Sense and Dollars Parents' Guide
Smarts: Things to Teach Your Kids About Money
Most (72%) of America's teens learned about money from their parents. 83% of
this number were satisfied with their parent's advice, and 79% said they plan
to handle money the way their parents do, according to a recent Student Fiscal
Fitness Survey, conducted by Yankelovich Partners for Phoenix Home Life Mutual
Insurance Company. Here are some things you can do to raise money-smart kids:
1. Value is as important as cost.
Take every opportunity you can to help your children see that money, goods, and
services do not just land in their laps. If children are just given everything
they ask for, they will never know its valuewhat it took to be able to
afford to buy a certain item, take lessons, go on a trip, or whatever.
Value also relates to utility. Shoes that cost $125 are probably not a good value
if you'll outgrow them in six months. Shoes that cost $125 and will last ten
years are likely to be a good value.
2. Do as I do.
Show good money management techniques by example. Take the kids to the bank,
or the credit union, or the loan payment office. Let them see how you save, how
you plan for spending, how you pay the bills, how you balance a checkbook, and
all other money management activities around the house. At the supermarket, ask
them to find the cheapest type of cereal or juice, and the one that is the best
value for your family. (Even if it's cheap, if your kids won't eat the cereal
or drink the juice, it's a waste of money.)
3. Let them make mistakes . . . with their own money.
You should stand by and be ready to advise them, but the final choice to spend
money is actually your child's responsibility. Let them plan a budget, earn the
money, and spend it. If they make mistakes, offer to help them think through
it, but, at all costs, avoid saying "I told you so."
4. Don't talk budget . . . talk spending plan.
Talk about what they want and what they need, and the acute difference between
the two. Concentrate on planning how they can afford these purchases and still
put aside money for savings, tax liabilities, and charity.
5. Save, save, save!
Suggest a rule of thumb such as: 60 percent for spending, 30 percent for short-term
savings, 10 percent for a long-term goal. Teach kids about the magic of compound
interest. While they're learning about money earning money, they'll also get
a chance to practice math skills. Perhaps they would like to think of savings
as a plan to pay themselves first.
6. Money isn't a punishment . . . Or a reward . . . Or a substitute for companionship.
If you give a child an allowance, do not threaten to take it away if they act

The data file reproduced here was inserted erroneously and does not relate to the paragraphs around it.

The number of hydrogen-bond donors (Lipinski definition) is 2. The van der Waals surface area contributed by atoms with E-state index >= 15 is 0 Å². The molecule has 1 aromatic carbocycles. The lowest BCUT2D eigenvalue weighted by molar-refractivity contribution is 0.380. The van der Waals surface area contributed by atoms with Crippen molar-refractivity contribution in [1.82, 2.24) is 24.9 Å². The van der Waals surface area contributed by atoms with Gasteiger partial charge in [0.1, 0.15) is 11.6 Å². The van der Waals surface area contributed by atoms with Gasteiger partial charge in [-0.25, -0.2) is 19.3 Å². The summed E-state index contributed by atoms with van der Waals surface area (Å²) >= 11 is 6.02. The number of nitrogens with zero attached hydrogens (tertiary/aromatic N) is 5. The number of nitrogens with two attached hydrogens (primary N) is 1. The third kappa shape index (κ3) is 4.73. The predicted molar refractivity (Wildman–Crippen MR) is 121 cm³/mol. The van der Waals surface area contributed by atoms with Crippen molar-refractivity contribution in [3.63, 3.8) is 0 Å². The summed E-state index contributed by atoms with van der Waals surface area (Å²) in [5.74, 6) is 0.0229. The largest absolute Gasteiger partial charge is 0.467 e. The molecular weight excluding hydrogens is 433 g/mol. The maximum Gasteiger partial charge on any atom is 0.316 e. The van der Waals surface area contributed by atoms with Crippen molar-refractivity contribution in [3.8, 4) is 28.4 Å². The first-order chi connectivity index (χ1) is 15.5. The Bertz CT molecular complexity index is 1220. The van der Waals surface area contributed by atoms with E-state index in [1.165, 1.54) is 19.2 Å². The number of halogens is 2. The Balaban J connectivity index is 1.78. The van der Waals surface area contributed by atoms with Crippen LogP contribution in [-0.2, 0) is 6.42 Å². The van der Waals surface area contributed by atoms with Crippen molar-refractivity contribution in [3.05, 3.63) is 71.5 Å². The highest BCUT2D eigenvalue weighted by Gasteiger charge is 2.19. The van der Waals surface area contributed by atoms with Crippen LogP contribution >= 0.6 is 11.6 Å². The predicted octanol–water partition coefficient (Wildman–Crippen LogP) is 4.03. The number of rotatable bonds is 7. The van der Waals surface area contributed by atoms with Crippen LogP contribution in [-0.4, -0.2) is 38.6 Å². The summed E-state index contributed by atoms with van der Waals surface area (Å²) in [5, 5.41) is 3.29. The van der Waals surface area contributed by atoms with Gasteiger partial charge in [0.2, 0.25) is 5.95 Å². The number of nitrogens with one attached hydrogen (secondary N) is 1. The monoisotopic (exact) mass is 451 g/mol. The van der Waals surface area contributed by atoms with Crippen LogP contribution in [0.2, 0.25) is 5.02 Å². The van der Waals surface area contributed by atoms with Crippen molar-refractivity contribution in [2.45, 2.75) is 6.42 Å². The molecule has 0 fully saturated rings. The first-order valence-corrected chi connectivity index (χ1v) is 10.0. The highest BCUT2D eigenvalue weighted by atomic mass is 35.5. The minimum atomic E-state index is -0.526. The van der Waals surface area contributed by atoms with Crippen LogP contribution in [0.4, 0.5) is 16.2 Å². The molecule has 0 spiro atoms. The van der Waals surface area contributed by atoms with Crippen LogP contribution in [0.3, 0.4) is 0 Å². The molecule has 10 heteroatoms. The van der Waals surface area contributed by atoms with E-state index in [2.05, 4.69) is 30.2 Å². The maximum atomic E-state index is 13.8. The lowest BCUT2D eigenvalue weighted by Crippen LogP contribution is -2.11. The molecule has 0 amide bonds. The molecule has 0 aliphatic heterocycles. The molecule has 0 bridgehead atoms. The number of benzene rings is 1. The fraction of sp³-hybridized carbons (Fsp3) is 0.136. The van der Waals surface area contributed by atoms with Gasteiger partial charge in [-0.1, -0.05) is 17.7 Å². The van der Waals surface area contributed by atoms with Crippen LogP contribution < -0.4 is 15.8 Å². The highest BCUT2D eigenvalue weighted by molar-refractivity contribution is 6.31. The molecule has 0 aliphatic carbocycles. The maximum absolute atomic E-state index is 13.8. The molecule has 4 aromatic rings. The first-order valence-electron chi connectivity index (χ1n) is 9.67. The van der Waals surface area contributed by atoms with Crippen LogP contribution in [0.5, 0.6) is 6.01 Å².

up. In a kid's mind, this yields some pretty threatening equations: "I am bad.
Therefore, I have no money." -or- "Good people always have money." Don't try
to buy your way out of spending time with your kids. Expensive gifts are really
no substitute for companionship.
7. Talk to them where they live.
As soon as kids learn they shouldn't eat coins, start talking about money with
them. And keep it up. It's never too early . . . or too late.
8. Credit cards come with many hidden costs.
- By age three, most kids understand that money can be exchanged for something
- By age six, kids begin to realize how money is earned, saved, and spent.
- By age eight, families should begin to explain how businesses operate and
how investors buy and sell stocks.
Credit cards are not bottomless pits of money. Sooner or later, you have to pay
them off. The awful truth is that, if you only pay the minimum balance on your
debt, you could end up paying double, triple, and even quadruple the amount of
money you would have paid if you bought an item with cash.
9. Think about others.
Encourage your kids not to brag about the things they own in front of kids that
don't have as much as they do. Encourage them to share their largesse with others
as well, either through volunteer efforts or direct contributions to charity.
Other places on the web that you can look for suggestions about talking
to your kids about money:
Jump$tart Coalition's Education
Data Base, a searchable collection of online, print, and video materials
for helping your kids learn about personal finance.
Federal Trade Commission's Consumer
Protection Children's Issues, a link to online brochures about many personal
finance issues, such as credit cards, 900 telephone numbers, and online buying.
The Young Investor,
a look at investments for young and old, sponsored by Liberty Financial.
Money and Children, Cooperative Extension Service, University of Nebraska-Lincoln.
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The Allowance Question
A national survey found that children age five received on average $1.40 per
week with increases to $8.25 by age 16. But should you give an allowance? Most
experts say yes, but have a few cautions. They note that allowances should not
be tied to chores. Each child should be expected to contribute to household activities